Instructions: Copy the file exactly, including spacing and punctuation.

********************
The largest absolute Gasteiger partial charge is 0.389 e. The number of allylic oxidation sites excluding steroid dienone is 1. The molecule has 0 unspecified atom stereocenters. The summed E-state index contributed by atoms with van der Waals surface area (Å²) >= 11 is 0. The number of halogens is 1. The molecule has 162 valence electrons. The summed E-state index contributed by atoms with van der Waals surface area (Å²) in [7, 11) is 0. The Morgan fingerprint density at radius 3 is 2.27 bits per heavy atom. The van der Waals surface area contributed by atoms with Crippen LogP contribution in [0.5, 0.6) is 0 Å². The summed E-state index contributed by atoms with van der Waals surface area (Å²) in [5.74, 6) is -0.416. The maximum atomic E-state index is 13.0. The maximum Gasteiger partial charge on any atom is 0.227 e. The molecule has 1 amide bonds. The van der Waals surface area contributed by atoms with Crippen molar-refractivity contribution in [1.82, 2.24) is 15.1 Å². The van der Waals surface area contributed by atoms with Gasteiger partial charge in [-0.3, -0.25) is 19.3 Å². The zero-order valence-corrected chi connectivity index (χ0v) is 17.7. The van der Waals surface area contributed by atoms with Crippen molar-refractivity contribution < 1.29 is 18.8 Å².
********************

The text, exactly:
The largest absolute Gasteiger partial charge is 0.389 e. The number of allylic oxidation sites excluding steroid dienone is 1. The molecule has 0 unspecified atom stereocenters. The summed E-state index contributed by atoms with van der Waals surface area (Å²) >= 11 is 0. The number of halogens is 1. The molecule has 162 valence electrons. The summed E-state index contributed by atoms with van der Waals surface area (Å²) in [7, 11) is 0. The Morgan fingerprint density at radius 3 is 2.27 bits per heavy atom. The van der Waals surface area contributed by atoms with Crippen LogP contribution in [0.5, 0.6) is 0 Å². The summed E-state index contributed by atoms with van der Waals surface area (Å²) in [5.74, 6) is -0.416. The maximum atomic E-state index is 13.0. The maximum Gasteiger partial charge on any atom is 0.227 e. The molecule has 1 amide bonds. The van der Waals surface area contributed by atoms with Crippen molar-refractivity contribution in [1.82, 2.24) is 15.1 Å². The van der Waals surface area contributed by atoms with Gasteiger partial charge in [-0.3, -0.25) is 19.3 Å². The zero-order valence-corrected chi connectivity index (χ0v) is 17.7. The van der Waals surface area contributed by atoms with Crippen molar-refractivity contribution < 1.29 is 18.8 Å².